This villa has a roof supported on two parallel stone walls with the surrounding terrain continuing over it.
The villa is punctuated by four courtyards which provide shelter from the wind and admit natural light.
Here’s some more from the architects:
A seasonal lifestyle has emerged in the Cycladic islands, driven by the growing need for relaxation and recreation, both of which are mainly satisfied by the beauty of the landscape. However, the Cycladic landscape is delicate and the construction required to fulfill these needs has a strong physical impact on its raw natural beauty.
The houses Deca Architecture has designed on Antiparos Island consider these conditions as an opportunity to present a new approach in the relation between the vacation house and its immediate landscape. In each case, a careful study of the site led to its reformation in a way that blurs the boundaries between the natural and built environment.
Instead of designing residences, Deca redesigns the landscape so that it can be inhabited. The main tool in this process is the transfer of earth and the formation of a new topography where building and landscape are intertwined.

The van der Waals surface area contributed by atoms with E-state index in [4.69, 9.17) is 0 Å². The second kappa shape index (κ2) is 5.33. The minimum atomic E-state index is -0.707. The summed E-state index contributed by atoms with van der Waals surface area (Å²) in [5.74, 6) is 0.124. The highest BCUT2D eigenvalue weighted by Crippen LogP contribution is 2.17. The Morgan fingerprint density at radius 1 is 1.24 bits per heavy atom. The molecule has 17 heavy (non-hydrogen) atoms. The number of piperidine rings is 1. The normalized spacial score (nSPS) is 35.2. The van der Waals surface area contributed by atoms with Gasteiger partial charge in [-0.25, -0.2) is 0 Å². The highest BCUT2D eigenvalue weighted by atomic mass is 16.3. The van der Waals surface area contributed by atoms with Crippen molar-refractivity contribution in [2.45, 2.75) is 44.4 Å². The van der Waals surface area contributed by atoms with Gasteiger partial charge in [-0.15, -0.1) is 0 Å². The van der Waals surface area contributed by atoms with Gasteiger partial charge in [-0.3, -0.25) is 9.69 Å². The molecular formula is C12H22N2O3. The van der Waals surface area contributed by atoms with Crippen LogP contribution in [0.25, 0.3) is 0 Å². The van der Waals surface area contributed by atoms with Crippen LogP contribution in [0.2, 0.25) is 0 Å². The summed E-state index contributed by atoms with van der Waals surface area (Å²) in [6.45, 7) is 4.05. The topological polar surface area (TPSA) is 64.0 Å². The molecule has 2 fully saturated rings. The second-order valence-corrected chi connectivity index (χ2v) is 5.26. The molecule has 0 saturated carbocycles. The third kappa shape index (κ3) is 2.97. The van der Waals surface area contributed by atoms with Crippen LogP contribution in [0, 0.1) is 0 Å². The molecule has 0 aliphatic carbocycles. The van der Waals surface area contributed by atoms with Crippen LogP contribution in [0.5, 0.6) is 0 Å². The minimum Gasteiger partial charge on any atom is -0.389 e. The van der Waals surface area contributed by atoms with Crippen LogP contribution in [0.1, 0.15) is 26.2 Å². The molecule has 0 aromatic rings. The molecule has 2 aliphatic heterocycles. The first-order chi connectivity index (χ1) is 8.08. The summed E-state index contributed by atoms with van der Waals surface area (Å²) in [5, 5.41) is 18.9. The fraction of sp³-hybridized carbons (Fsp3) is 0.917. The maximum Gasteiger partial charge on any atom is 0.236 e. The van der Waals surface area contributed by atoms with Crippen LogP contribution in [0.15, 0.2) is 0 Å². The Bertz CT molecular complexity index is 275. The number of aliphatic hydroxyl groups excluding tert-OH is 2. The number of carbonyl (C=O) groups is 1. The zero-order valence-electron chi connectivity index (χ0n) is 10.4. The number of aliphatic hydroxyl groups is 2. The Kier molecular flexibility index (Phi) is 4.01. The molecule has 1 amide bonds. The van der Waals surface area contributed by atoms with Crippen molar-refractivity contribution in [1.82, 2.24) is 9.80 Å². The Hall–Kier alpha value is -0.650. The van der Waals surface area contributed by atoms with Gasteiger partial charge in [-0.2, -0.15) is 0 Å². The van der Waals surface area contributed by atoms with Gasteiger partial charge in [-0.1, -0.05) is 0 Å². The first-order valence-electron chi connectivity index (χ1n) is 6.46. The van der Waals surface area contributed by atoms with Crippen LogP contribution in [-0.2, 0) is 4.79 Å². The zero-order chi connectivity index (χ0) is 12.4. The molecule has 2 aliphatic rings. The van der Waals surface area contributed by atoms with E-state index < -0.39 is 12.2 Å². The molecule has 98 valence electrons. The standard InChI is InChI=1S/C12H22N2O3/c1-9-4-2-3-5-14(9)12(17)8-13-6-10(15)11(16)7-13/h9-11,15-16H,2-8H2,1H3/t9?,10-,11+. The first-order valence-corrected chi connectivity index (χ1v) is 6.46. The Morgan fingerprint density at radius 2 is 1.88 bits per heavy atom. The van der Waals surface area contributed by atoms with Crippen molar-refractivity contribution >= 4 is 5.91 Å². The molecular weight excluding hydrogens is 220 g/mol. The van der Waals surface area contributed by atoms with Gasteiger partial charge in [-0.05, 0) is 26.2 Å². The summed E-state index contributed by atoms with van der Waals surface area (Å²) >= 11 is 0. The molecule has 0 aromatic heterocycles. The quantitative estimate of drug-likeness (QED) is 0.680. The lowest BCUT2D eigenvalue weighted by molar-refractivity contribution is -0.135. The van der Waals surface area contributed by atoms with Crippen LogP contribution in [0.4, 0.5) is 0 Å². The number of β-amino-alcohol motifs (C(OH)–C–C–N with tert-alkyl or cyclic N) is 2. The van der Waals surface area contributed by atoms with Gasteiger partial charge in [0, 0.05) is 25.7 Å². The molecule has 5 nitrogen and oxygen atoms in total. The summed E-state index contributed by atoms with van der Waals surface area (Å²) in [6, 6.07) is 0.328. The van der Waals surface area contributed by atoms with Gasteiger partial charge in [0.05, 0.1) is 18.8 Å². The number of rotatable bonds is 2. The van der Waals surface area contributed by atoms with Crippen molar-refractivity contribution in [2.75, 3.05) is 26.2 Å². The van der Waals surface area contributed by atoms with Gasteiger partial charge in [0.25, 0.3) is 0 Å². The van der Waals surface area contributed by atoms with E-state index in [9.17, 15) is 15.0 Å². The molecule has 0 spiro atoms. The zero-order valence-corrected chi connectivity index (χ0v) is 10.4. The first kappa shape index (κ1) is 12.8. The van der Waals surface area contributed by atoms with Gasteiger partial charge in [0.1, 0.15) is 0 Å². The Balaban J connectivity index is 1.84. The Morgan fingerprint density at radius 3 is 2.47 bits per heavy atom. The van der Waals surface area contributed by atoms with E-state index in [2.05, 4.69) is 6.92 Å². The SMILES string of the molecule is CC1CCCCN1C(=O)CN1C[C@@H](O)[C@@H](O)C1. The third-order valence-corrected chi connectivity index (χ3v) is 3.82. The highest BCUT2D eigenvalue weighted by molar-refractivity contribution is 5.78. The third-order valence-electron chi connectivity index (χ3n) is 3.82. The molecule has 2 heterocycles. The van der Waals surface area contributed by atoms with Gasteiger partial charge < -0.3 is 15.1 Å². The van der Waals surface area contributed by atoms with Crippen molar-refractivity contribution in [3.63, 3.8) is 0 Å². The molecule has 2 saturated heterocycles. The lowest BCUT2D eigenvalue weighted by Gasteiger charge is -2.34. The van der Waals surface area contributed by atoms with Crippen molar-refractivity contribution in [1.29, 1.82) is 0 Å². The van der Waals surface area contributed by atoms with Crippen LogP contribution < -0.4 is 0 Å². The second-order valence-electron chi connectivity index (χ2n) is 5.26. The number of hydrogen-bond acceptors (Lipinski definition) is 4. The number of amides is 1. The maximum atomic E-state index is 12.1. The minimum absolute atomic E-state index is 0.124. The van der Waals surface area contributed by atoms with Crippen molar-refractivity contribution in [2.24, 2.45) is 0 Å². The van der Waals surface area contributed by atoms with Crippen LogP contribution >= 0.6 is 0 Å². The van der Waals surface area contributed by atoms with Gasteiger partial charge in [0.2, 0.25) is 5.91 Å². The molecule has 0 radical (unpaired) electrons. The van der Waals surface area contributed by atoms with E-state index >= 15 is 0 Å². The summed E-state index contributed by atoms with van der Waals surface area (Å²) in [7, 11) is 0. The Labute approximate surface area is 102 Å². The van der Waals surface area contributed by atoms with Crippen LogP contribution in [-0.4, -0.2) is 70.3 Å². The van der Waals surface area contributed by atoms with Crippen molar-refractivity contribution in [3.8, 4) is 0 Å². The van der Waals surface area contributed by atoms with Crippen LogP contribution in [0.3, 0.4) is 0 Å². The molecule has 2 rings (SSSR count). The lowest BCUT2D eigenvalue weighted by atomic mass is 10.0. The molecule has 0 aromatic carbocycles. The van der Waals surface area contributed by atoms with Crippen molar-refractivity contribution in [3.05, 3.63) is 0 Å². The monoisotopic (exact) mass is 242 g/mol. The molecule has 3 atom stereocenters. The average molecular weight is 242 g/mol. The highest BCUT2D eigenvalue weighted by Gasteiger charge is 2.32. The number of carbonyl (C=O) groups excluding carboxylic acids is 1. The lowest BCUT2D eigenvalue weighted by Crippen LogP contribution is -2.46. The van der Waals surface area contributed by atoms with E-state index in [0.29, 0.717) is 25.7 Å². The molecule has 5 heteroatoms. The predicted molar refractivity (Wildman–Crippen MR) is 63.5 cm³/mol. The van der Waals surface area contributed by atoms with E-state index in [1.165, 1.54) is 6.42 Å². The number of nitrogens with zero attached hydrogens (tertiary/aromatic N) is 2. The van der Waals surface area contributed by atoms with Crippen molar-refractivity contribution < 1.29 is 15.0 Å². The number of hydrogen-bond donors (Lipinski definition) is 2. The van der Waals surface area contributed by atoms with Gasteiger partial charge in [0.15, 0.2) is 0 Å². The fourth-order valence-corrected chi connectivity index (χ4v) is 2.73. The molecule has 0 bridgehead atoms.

The study of the site led to its reformation in a way that minimizes the boundaries between the natural environment and the house’s structure. Instead of designing residencies, Deca redesigns the landscape so that can be inhabited.
The main tool in this process is the transfer of earth and the formation of a new topography which incorporates the volumes of the residential area while protecting it from the wind.
In Aloni the site is a natural saddle where two slopes meet. In the north-south axis the slope rises between two hills while in the east-west axis the slope drops, opening to sea views.
Two long stone walls bridge the hills allowing the house to nestle in the space within and then allowing earth and landscape to flow over it. This strategy blurs the edges of the house making its mass imperceptible within the broader skyline of the island. This stone bridge acquires a basic rural quality and the presence of the house is revealed only by the four courtyards carved inside of it.
The courtyards are the organizing elements of the house as they segregate the living spaces into five interior areas; this arrangement resembles the “five” side of a dice. In this way the house becomes both protected from the elements yet full of natural light, with generous views and a compact but rich relationship to its topography.